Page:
Knock Knock

January 22, 2008
By Sarah Ramsden, Manassas, VA

I’ve never liked being home alone, and I especially hate being home alone when it’s dark outside, which is why I am still awake at three in the morning. I’m wrapped up in a blanket, curled up on my couch with a dog on either side, even though they’re not allowed on the furniture.

The neighbors probably think I’ve gone nuts. Every single light in my house is turned on, which does include the laundry room despite its location behind a closed door in the basement. I’ve also turned on every noise making appliance I own: three TVs and two stereos, in order to drown out any potentially panic striking noises from either within or without of my house.

Despite my efforts, a frightening noise slips through. The thud against the front door is muffled by TV voices and radio music, but still distinct enough that both my dog lurch off the couch and scramble to the door, growling and barking as their feet skitter on the tile.

I don’t move and wish desperately for the dogs to come back. I squint my eyes shut and try to will them to quit their racket, all the while thinking if they would just be silent whatever – I mean whoever – is out there might not realize I’m here. Not one part of me considers that the glaring lights and blaring music are a dead give away.

The barking has stopped, only to be replaced by low growls. I close my eyes a little tighter, grip the blanket a little harder, pray the snarling will cease and there will presently be two furry body guards back in their rightful places beside me.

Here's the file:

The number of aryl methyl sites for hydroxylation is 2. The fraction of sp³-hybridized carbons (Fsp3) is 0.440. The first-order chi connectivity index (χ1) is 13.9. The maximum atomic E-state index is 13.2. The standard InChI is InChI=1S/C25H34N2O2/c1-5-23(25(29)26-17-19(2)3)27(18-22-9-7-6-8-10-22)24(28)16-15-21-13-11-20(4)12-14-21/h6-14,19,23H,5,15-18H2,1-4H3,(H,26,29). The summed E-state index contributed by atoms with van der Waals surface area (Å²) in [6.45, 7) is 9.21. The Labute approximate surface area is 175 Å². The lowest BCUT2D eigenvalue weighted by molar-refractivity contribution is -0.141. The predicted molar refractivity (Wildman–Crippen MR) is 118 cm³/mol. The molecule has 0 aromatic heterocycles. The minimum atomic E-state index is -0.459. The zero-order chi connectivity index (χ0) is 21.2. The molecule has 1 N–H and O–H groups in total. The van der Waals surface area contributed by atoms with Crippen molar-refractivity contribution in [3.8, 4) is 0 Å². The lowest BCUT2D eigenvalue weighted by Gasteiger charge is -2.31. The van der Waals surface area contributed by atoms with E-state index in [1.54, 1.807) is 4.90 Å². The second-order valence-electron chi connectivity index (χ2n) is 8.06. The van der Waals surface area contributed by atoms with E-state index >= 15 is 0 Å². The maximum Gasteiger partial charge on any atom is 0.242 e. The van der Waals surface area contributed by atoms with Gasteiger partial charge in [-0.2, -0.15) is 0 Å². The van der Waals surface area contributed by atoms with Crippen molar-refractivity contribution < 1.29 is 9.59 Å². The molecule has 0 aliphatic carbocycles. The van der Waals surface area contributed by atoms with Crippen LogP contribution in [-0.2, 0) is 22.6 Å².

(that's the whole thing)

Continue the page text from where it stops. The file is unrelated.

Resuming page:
The dogs don’t stop, and the sound of my racing heart accompanies their racket, carrying over the noise of the house. I slowly reach for the baseball bat, propped against the coffee table in front of me for exactly this purpose, without opening my eyes.

A wet nose presses against the back of my hand as soon as it wraps around the handle and I realize the dogs are no longer growling and have returned to the living room. I let out a relieved sigh and release the bat. It clatters to the floor, but I barely notice as I collapse against the couch. I was asleep there when my parents got home.

My mom shook me awake and demanded, “What happened to the door? There’s glass all over the front porch!"

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